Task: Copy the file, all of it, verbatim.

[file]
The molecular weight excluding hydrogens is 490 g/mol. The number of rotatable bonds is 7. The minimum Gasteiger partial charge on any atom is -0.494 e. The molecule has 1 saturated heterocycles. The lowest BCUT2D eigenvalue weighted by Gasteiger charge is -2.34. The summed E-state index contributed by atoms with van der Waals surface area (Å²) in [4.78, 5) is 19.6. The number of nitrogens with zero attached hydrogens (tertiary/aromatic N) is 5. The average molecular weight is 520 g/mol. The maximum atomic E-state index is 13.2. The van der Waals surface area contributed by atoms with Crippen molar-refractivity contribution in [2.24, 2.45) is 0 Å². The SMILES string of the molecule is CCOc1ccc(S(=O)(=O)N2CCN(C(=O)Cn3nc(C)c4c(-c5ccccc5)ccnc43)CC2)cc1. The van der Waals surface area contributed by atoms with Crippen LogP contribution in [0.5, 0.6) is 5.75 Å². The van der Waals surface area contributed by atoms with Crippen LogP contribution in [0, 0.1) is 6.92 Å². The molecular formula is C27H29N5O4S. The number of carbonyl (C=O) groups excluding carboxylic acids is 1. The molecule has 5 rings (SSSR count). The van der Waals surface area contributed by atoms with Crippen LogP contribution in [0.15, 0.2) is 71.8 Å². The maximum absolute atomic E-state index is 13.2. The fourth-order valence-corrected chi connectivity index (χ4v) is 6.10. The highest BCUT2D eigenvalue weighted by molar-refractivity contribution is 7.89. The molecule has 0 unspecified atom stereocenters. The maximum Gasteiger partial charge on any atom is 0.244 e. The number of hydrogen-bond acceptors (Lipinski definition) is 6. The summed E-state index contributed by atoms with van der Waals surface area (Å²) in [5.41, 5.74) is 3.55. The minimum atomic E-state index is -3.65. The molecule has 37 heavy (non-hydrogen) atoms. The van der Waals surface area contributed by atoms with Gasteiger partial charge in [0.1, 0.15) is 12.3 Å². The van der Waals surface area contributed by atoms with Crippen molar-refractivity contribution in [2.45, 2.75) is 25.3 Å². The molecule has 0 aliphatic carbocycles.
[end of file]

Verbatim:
The molecular weight excluding hydrogens is 490 g/mol. The number of rotatable bonds is 7. The minimum Gasteiger partial charge on any atom is -0.494 e. The molecule has 1 saturated heterocycles. The lowest BCUT2D eigenvalue weighted by Gasteiger charge is -2.34. The summed E-state index contributed by atoms with van der Waals surface area (Å²) in [4.78, 5) is 19.6. The number of nitrogens with zero attached hydrogens (tertiary/aromatic N) is 5. The average molecular weight is 520 g/mol. The maximum atomic E-state index is 13.2. The van der Waals surface area contributed by atoms with Crippen molar-refractivity contribution in [2.24, 2.45) is 0 Å². The SMILES string of the molecule is CCOc1ccc(S(=O)(=O)N2CCN(C(=O)Cn3nc(C)c4c(-c5ccccc5)ccnc43)CC2)cc1. The van der Waals surface area contributed by atoms with Crippen LogP contribution in [0.5, 0.6) is 5.75 Å². The van der Waals surface area contributed by atoms with Crippen LogP contribution in [0, 0.1) is 6.92 Å². The molecular formula is C27H29N5O4S. The number of carbonyl (C=O) groups excluding carboxylic acids is 1. The molecule has 5 rings (SSSR count). The van der Waals surface area contributed by atoms with Crippen LogP contribution in [0.15, 0.2) is 71.8 Å². The maximum absolute atomic E-state index is 13.2. The fourth-order valence-corrected chi connectivity index (χ4v) is 6.10. The highest BCUT2D eigenvalue weighted by molar-refractivity contribution is 7.89. The molecule has 0 unspecified atom stereocenters. The maximum Gasteiger partial charge on any atom is 0.244 e. The number of hydrogen-bond acceptors (Lipinski definition) is 6. The summed E-state index contributed by atoms with van der Waals surface area (Å²) in [5.41, 5.74) is 3.55. The minimum atomic E-state index is -3.65. The molecule has 37 heavy (non-hydrogen) atoms. The van der Waals surface area contributed by atoms with Gasteiger partial charge in [0.1, 0.15) is 12.3 Å². The van der Waals surface area contributed by atoms with Crippen molar-refractivity contribution in [2.45, 2.75) is 25.3 Å². The molecule has 0 aliphatic carbocycles.